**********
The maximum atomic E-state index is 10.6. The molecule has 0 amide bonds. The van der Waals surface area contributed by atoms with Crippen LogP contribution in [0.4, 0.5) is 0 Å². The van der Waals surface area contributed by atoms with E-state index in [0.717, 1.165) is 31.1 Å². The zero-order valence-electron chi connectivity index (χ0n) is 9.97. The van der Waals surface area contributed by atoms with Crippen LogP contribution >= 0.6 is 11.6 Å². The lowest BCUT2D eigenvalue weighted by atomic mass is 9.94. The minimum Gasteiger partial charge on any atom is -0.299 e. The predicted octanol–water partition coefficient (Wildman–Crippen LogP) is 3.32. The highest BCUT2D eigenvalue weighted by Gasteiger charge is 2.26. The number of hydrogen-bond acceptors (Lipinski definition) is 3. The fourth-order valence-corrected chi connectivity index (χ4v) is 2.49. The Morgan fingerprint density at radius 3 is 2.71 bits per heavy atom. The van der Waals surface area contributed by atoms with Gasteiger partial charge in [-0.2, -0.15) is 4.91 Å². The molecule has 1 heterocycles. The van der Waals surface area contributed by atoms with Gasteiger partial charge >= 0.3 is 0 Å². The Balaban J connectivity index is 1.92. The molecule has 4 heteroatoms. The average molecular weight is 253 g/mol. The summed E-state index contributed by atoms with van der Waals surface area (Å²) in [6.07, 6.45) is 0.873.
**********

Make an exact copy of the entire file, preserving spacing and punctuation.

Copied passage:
The maximum atomic E-state index is 10.6. The molecule has 0 amide bonds. The van der Waals surface area contributed by atoms with Crippen LogP contribution in [0.4, 0.5) is 0 Å². The van der Waals surface area contributed by atoms with E-state index in [0.717, 1.165) is 31.1 Å². The zero-order valence-electron chi connectivity index (χ0n) is 9.97. The van der Waals surface area contributed by atoms with Crippen LogP contribution >= 0.6 is 11.6 Å². The lowest BCUT2D eigenvalue weighted by atomic mass is 9.94. The minimum Gasteiger partial charge on any atom is -0.299 e. The predicted octanol–water partition coefficient (Wildman–Crippen LogP) is 3.32. The highest BCUT2D eigenvalue weighted by Gasteiger charge is 2.26. The number of hydrogen-bond acceptors (Lipinski definition) is 3. The fourth-order valence-corrected chi connectivity index (χ4v) is 2.49. The Morgan fingerprint density at radius 3 is 2.71 bits per heavy atom. The van der Waals surface area contributed by atoms with Gasteiger partial charge in [-0.2, -0.15) is 4.91 Å². The molecule has 1 heterocycles. The van der Waals surface area contributed by atoms with Gasteiger partial charge >= 0.3 is 0 Å². The Balaban J connectivity index is 1.92. The molecule has 4 heteroatoms. The average molecular weight is 253 g/mol. The summed E-state index contributed by atoms with van der Waals surface area (Å²) in [6.07, 6.45) is 0.873.